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News & Media

Latest ITER Newsline

  • The framework for sharing ITER intellectual property

    In signing the ITER Agreement in 2006, the seven ITER Members were agreeing not only to share in the costs of constructing and operating the ITER facility, but [...]

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  • Wendelstein achieves ultra-precise magnetic topology

    A recent article in the online journal Nature Communications confirms that the complex topology of the magnetic field of Wendelstein 7-X—the world's largest ste [...]

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  • Making remote handling less remote

    Over a wet and windy three-day period on the ITER site in November, around 90 representatives of the ITER Organization, the Domestic Agencies of Europe and Japa [...]

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  • Real-time collaboration delivers for fusion computing

    A key computing system for ITER is now being trialled at the European tokamak JET, following collaboration betweenteams at the UK's Culham Centre for Fusion Ene [...]

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  • The balance of power

    It comes as no surprise that the French railway operator SNCF is the largest consumer of electricity in the country—it takes a lot of megawatts to power 500 sup [...]

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Of Interest

See archived articles

A spectacular outing

-Iris Rona

As the early morning sun shed its pink rays over the ITER site last Saturday 24 October, the first visitors of the seventh ITER Open Doors Day event were already queueing for a front-row view of the spectacular changes that have taken place on the site in the last few months.

From the unique vantage point of the ITER Assembly Building, visitors had a stunning view down onto the Tokamak Pit, where work has just begun to pour the circular three-metre-thick bioshield. (Click to view larger version...)
From the unique vantage point of the ITER Assembly Building, visitors had a stunning view down onto the Tokamak Pit, where work has just begun to pour the circular three-metre-thick bioshield.
About 800 visitors, from the region but also beyond, had come to witness first-hand how the ITER Project is slowly but visibly taking shape.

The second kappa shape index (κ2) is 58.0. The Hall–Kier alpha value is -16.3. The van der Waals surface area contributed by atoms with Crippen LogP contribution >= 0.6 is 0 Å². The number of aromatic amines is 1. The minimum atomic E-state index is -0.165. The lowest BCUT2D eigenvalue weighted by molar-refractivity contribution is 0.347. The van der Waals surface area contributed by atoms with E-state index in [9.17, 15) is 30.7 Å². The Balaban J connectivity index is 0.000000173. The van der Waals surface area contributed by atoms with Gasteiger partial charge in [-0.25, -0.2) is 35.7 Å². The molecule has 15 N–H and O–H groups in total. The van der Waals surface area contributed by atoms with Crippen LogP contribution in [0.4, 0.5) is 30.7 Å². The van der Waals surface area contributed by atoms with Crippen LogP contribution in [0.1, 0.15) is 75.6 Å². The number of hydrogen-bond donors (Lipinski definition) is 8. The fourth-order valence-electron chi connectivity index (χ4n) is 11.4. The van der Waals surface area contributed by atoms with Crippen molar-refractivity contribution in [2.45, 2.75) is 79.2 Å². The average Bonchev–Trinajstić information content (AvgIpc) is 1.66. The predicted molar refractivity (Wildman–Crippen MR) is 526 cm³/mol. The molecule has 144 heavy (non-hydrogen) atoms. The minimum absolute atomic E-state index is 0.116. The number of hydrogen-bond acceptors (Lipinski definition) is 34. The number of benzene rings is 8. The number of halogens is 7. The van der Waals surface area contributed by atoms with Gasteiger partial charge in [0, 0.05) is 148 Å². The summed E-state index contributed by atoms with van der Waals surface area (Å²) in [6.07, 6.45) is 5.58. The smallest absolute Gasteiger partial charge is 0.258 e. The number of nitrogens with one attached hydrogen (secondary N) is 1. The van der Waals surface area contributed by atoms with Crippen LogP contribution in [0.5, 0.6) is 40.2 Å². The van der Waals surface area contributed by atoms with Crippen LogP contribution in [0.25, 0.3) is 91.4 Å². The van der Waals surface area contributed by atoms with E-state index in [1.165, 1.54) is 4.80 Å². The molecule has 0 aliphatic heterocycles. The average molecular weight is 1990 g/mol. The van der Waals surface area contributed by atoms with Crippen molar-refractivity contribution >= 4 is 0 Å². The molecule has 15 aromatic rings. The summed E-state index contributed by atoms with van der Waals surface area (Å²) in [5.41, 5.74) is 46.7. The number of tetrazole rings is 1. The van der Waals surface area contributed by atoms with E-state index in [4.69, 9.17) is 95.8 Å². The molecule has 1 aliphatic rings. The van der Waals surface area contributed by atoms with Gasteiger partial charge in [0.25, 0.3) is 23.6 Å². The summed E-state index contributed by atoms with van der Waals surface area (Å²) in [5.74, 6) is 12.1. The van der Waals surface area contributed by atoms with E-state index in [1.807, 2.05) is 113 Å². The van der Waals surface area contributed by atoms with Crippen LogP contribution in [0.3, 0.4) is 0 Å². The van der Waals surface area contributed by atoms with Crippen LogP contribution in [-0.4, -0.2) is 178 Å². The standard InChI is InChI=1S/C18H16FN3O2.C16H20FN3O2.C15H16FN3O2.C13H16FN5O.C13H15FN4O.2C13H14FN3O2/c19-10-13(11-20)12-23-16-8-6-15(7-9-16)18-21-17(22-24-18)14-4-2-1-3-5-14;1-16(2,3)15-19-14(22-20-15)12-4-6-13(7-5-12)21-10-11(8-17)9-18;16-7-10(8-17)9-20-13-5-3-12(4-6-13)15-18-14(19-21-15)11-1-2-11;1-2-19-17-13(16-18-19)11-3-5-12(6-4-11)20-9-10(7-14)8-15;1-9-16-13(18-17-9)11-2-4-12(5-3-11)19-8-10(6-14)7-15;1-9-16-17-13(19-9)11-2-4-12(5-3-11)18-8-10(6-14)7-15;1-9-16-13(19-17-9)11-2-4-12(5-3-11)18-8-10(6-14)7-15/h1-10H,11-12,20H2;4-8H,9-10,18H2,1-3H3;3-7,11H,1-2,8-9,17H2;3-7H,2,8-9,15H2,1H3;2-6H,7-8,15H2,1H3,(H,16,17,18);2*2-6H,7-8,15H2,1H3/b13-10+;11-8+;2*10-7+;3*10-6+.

Shuttle buses first dropped them off at the ITER Visitors Centre where they were welcomed by a team of volunteers from the scientific and technical departments and also by the Director-General of the ITER Project himself—Bernard Bigot—who spent the day on site speaking with the crowds and leading bus tours.

Through access to guides, films, documentation and mockups, the visitors were introduced to science and technology of ITER, the advantages of fusion, the hurdles that remain on the way to fusion energy, and the role of ITER. And then it was time to board the buses again to head to the centre of activity on the worksite.

For this edition of Open Doors Day, the public had the exceptional opportunity to gain access to the 60-metre-tall ITER Assembly Building (not yet completed) where the main components of the machine will be prepared and pre-assembled.

From this unique vantage point visitors had a stunning view down onto the Tokamak Pit, where work has just begun to pour the circular three-metre-thick bioshield. Representatives of the European Domestic Agency, in charge of supervising and financing all site work, were on hand with technical explanations.

Looking overhead to the roof of the Assembly Building, 60 metres above ground level, and then down again 12 metres into bottom of the Tokamak Pit, the visitors had an opportunity to experience the scale of ITER—the scale of the massive construction project, the scale of the machine to come—the largest tokamak in the world—and the scale of the international collaboration that is making it all happen.

The next Open Doors Day is planned for the spring of 2016. 



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